I think the GO 151 might be a bit better as it will have the option to use a center fin while you are learning
to transition from the 225 liter with a centerboard/daggerboard to the 151 liter with no center fin.
This could really help your transition.
What you will find you need to do (without the center fin) (until you get fully planing with larger sails (what sail size are you thinking of buying?)) is to stand enough off center on the upwind side of your new board to get the bottom inclined a little bit upwind rail lower than the downwind rail so the board will carve upwind on the rockerline in the bottom of the board.
Once you are fully planing, then getting upwind should not be a problem.
Right at first, you are going to notice a HUGE difference between the 225 liter longboard and the GO 155.
The longboard with the centerboard down/deployed allowed you to use "rig steering" to go upwind.
If you rake the rig back a bit, the board turns upwind as the power from the sail gets behind the lift from the centerboard.
With no center fin or centerboard, the GO 151 is going to be completely "foot steering".
Having the small center fin (you can change the size to suit if you like) will give you some rig steering capability until you get the feel for foot steering.
So..... perhaps an easier transition, but as soon as you are ready, put the plug in the center fin slot and
sail the GO 151 like a true shortboard, using weight off center when slogging (almost a form of foot steering really) and then completely foot steering when you get planing.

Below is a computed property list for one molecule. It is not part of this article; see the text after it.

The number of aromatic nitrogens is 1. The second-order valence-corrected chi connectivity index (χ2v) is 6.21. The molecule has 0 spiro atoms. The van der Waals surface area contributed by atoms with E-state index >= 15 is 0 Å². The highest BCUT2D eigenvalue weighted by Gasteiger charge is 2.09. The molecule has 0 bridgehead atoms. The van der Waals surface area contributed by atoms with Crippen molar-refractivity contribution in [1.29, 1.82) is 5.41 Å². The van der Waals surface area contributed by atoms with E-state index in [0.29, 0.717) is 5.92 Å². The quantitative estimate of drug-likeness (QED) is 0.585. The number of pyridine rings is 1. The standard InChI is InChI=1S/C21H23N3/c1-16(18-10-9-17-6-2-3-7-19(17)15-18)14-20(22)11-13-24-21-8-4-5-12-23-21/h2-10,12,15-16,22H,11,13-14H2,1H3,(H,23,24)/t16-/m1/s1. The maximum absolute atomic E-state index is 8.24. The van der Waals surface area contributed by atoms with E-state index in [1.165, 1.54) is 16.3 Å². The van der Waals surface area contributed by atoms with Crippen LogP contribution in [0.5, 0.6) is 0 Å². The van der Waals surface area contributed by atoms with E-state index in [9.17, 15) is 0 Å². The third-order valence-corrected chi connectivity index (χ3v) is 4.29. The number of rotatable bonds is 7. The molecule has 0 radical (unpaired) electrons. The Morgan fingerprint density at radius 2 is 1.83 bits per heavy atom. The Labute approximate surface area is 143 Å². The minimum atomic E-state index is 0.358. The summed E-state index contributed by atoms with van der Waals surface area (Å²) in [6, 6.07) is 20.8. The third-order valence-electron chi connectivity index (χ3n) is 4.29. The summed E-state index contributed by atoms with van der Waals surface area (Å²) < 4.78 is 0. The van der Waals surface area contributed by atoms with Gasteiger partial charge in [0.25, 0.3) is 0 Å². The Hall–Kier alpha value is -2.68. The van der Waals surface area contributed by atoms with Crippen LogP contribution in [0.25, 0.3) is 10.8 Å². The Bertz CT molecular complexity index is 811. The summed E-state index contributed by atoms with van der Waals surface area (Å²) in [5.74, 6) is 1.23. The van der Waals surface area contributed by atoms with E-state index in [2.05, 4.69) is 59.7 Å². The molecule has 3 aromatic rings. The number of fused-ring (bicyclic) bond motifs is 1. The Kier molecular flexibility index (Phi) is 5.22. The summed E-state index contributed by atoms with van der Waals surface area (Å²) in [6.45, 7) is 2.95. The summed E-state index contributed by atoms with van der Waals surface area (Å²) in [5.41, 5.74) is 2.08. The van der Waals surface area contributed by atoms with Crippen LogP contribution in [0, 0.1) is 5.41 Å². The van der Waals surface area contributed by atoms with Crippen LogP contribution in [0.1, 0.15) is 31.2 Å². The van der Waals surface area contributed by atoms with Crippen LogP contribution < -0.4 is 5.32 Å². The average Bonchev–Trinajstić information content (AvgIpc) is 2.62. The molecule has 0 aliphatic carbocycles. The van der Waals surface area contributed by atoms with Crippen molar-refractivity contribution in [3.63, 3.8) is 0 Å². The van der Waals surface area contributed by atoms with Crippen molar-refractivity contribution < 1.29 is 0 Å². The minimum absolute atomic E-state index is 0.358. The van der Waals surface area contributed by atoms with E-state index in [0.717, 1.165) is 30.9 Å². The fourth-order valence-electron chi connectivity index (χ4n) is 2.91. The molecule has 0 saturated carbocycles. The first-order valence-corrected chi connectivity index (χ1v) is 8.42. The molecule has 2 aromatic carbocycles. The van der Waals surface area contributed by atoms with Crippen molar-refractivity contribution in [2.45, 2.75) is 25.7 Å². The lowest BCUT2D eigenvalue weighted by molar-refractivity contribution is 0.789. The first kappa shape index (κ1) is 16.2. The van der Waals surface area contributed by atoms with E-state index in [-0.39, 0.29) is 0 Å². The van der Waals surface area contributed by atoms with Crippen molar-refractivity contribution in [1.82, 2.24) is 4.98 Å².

Hope this helps,
Roger
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Old 4th February 2011, 04:49 PM   #5
JamesH
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Roger,

I'll probably start with a 5.5 or a 6.0, while I realise this may not get the 'most' out of the board I think it will probably get me out on the water more and I will make more progress than with something larger. I think the GO 151 is probably the board, construction wise its probably a better bet than the Technora Carve as I understand Tufskin AST is harder wearing and it will no doubt need to be able to take some knocks.

Thanks

James
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Old 4th February 2011, 08:20 PM   #6
Roger
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Hi James,
At your size, 5.5-6.5 is probably a good choice if you have at least 12-14 knots of wind and
you are still in the learning stages.
The GO 151 should work nicely with a rig that size, and as soon as you are ready you can upgrade
to a 7.5 and probably use the same mast and boom.
Try to spend a little more on the mast, as a light mast really makes a significant difference in over
rig weight and feel.
100% carbon (or at a minimum 75%) will weigh significantly less.
They are a little more fragile, but I have not found that beginners are hard on masts.
Most mast damage occurs "off the water" so get a good mast bag, and treat the mast gently
and it will last almost a lifetime.
Roger